An Introduction to API-First CMS with Directus' Open Source, Headless CMS

In a rush? Skip to tutorial steps or GitHub repo & live demo.

"Off with their heads!"

The frontend developers' call to arms echoed throughout the realm. All across the Internet lands, monolithic, traditional CMS shivered.

Seriously though, we're finally going to discuss API-first CMS—aka decoupled/headless CMS—on the blog.

From GitHub forks to email inquiries, we've noticed an increasing interest in "going headless" in general, but also for e-commerce purpose. So today, we're going to:

  1. Discuss the what, why and when of API-first CMS.
  2. Show how to code a transactional web app with content managed in Directus, an open source headless CMS.

More specifically, I'll explain how to build a lookbook using a full JAMstack: Metalsmith, Vue.js, Snipcart, and Directus. I'll even throw in an open source code repo & live demo. :)

First, let's try to understand how API-first CMS can add value to your workflow.

What is an API-first, headless CMS? Why use one?

Like traditional content management systems, API-first CMS let users manage content through a web UI. So how do they differ?

API-first CMS allow developers to decouple content management from content rendering. A coupled CMS, like WordPress, takes care of both: content is stored in a backend database AND rendered in frontend templates using HTML/CSS. So the "head" that's missing from a headless CMS is actually that final "presentation layer":

Unlike a traditional CMS, an API-first CMS exposes its content data via a consumable API.

Your headless CMS isn't concerned about how you choose to display content. It pushes raw content (e.g. JSON or XML) for you to fetch and display anywhere: mobile app, static site, web app, desktop app, IoT device... or all of these at once!

api-first-cms-headless-architecture

Headless CMS architecture

So why have they become popular? Why are companies like the NY Times, Lenovo, Spotify, Nike, Apple, Microsoft & New Relic using them?

Because the web has evolved! Frontend tooling & frameworks have exploded. Traditional CMS have become limited in how they display content and are prone to many security exploits. Cross-platform content management has become essential to many projects. Static site generators have resurfaced, opening a content management gap API-first CMS could fill, saving non-technical folks from editing Markdown files.

We have many tools and channels to build digital experiences today. With headless CMS, content can seamlessly follow different forms, not be limited by one.

API-first CMS: Benefits

  • Organizations save time & money: reduction of overhead for cross-platform content management.
  • Developers get more freedom: ditching CMS templates makes for authentic UX. Fewer worries about backend scalability and maintenance.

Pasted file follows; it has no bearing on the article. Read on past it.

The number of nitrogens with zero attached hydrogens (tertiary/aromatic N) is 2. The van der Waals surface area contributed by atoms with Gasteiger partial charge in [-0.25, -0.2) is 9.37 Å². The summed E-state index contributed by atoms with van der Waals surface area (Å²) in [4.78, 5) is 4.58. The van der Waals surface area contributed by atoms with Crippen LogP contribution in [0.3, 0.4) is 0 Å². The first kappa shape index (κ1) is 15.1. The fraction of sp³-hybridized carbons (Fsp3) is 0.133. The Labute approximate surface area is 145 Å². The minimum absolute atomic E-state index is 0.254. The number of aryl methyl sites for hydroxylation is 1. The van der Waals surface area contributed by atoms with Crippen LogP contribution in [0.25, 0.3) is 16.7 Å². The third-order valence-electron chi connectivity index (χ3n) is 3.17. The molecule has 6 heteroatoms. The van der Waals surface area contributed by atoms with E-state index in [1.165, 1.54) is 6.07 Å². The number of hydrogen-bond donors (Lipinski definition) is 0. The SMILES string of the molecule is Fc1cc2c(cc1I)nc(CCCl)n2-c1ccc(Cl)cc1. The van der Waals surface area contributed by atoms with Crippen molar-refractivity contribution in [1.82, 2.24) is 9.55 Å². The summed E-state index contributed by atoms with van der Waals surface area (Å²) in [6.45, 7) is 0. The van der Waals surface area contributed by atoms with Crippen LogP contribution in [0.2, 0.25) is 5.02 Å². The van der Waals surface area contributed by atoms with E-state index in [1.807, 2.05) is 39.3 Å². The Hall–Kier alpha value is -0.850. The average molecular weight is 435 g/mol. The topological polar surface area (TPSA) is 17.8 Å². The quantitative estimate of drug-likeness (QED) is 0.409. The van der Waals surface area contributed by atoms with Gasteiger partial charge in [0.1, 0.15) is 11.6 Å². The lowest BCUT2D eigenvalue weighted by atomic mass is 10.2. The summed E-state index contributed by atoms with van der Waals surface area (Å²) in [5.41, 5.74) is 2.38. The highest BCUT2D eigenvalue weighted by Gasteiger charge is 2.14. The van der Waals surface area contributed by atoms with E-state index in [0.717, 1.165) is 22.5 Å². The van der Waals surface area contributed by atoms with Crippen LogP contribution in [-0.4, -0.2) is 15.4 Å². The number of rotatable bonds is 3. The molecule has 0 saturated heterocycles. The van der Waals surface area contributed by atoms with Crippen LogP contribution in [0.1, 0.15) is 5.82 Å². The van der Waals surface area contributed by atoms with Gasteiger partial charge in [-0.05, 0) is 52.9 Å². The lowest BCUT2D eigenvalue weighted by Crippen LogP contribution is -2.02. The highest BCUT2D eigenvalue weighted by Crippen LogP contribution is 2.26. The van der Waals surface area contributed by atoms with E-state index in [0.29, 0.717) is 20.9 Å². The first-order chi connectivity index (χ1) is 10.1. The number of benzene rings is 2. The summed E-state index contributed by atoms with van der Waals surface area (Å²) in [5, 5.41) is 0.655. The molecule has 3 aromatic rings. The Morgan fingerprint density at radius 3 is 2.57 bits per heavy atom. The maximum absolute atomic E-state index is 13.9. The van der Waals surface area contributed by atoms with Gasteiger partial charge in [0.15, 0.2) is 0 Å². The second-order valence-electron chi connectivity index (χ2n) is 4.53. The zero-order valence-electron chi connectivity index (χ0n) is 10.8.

• Content is future-proof: reduced impact of migrations & re-designs since content is decoupled from frontend.
  • In some cases, more performance: content is pre-baked and ready to be served.

API-first CMS make for a clear separation of concerns which enhances developer productivity. They foster a technology-agnostic approach to development that resonates with our own product's values.

Drawbacks

Most potential drawbacks (supporting user permissions, multi-languages, etc.) have already been solved. Still, a few potential issues worth mentioning:

  • Might be overkill for a simple website project.
  • Might not provide responsive UI for on-the-go content management.
  • Might not support website tree architecture for content navigation.
  • Might be expensive for client budget.

List of headless CMS

Before moving on to the tutorial, here's a non-exhaustive list of full-fledged headless CMS developers should check out:

You can also find a repository of static & headless CMS here, and add to the list with a fork.

Note: We know some clients might insist on using traditional CMS vendors like WordPress or Drupal, for administrative reasons. In that case, know that API-first CMS approaches are still possible: use your coupled CMS as a backend UI to store content, and add a JSON/REST API on top. This'll make your frontend independent of, say, your Drupal install (we'll likely discuss a decoupled Drupal set up soon here). Also, you might want to check out Pantheon's resources on decoupling traditional CMS.

Directus: an open source, headless CMS

directus-tutorial-open-source-headless-cms

We're about to step onto more practical grounds!

For this tutorial, we're using Directus, a free, open source headless CMS. Let's first hear about it from Ben Haynes, Project Lead at Directus:

Directus is a "headless" CMS & API that decouples your content so it can be connected anywhere and everywhere. With a highly extensible DBaaS core elegantly wrapped with an intuitive admin web-application, Directus can mirror even the most complex database architectures. Best of all, this premium framework is completely free and open-source.

When asked what set Directus apart, Ben mentioned a unique combination of 3 key things:

  • Headless CMS & comprehensive API
  • Complete control over database schema
  • Free & open source

Note: paid hosted instances are also available.

We picked Directus because 1) we had never played with it + it clearly fit our content modelling needs, 2) we received a warm response from the founders on their Slack community and 3) we loved their bunny branding.

Lookbook tutorial with Directus, Metalsmith, and Snipcart

This section will show you how to build a "lookbook" e-commerce web app using:

  1. Metalsmith & Vue.js to generate a "static" site
  2. Directus to manage content—our products
  3. Snipcart to add buy buttons and a checkout
  4. Netlify to deploy our web app

Pre-requisites

1. Creating our products content fields in Directus

Done with the Directus installation? Good.

We're going to start this tutorial by creating our products directly within Directus' admin.

Let's generate our first "products" table:

directus-cms-demo-products-table